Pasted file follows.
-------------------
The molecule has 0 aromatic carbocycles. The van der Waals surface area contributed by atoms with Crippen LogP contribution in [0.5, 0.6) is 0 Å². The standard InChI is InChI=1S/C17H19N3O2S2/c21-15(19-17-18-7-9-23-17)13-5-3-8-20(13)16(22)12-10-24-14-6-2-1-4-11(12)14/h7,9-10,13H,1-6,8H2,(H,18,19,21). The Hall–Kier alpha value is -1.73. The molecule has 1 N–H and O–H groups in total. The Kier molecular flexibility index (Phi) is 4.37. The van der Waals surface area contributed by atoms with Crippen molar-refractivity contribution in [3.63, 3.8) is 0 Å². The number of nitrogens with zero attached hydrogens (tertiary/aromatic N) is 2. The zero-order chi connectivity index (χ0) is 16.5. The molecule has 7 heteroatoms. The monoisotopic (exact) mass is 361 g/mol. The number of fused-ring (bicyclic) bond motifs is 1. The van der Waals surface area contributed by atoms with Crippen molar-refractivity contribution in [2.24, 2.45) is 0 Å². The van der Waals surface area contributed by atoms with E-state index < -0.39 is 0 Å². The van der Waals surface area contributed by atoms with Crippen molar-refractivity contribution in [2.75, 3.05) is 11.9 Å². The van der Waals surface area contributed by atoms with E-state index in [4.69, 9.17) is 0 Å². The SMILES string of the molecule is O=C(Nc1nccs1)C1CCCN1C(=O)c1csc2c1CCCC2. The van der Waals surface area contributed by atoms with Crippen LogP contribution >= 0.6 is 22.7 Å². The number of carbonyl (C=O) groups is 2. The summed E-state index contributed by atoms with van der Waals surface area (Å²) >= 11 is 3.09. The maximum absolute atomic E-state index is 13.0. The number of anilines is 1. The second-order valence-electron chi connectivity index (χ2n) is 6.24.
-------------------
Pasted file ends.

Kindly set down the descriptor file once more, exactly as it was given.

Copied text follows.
The molecule has 0 aromatic carbocycles. The van der Waals surface area contributed by atoms with Crippen LogP contribution in [0.5, 0.6) is 0 Å². The standard InChI is InChI=1S/C17H19N3O2S2/c21-15(19-17-18-7-9-23-17)13-5-3-8-20(13)16(22)12-10-24-14-6-2-1-4-11(12)14/h7,9-10,13H,1-6,8H2,(H,18,19,21). The Hall–Kier alpha value is -1.73. The molecule has 1 N–H and O–H groups in total. The Kier molecular flexibility index (Phi) is 4.37. The van der Waals surface area contributed by atoms with Crippen molar-refractivity contribution in [3.63, 3.8) is 0 Å². The number of nitrogens with zero attached hydrogens (tertiary/aromatic N) is 2. The zero-order chi connectivity index (χ0) is 16.5. The molecule has 7 heteroatoms. The monoisotopic (exact) mass is 361 g/mol. The number of fused-ring (bicyclic) bond motifs is 1. The van der Waals surface area contributed by atoms with Crippen molar-refractivity contribution in [2.24, 2.45) is 0 Å². The van der Waals surface area contributed by atoms with E-state index < -0.39 is 0 Å². The van der Waals surface area contributed by atoms with Crippen molar-refractivity contribution in [2.75, 3.05) is 11.9 Å². The van der Waals surface area contributed by atoms with E-state index in [4.69, 9.17) is 0 Å². The SMILES string of the molecule is O=C(Nc1nccs1)C1CCCN1C(=O)c1csc2c1CCCC2. The van der Waals surface area contributed by atoms with Crippen LogP contribution >= 0.6 is 22.7 Å². The number of carbonyl (C=O) groups is 2. The summed E-state index contributed by atoms with van der Waals surface area (Å²) >= 11 is 3.09. The maximum absolute atomic E-state index is 13.0. The number of anilines is 1. The second-order valence-electron chi connectivity index (χ2n) is 6.24.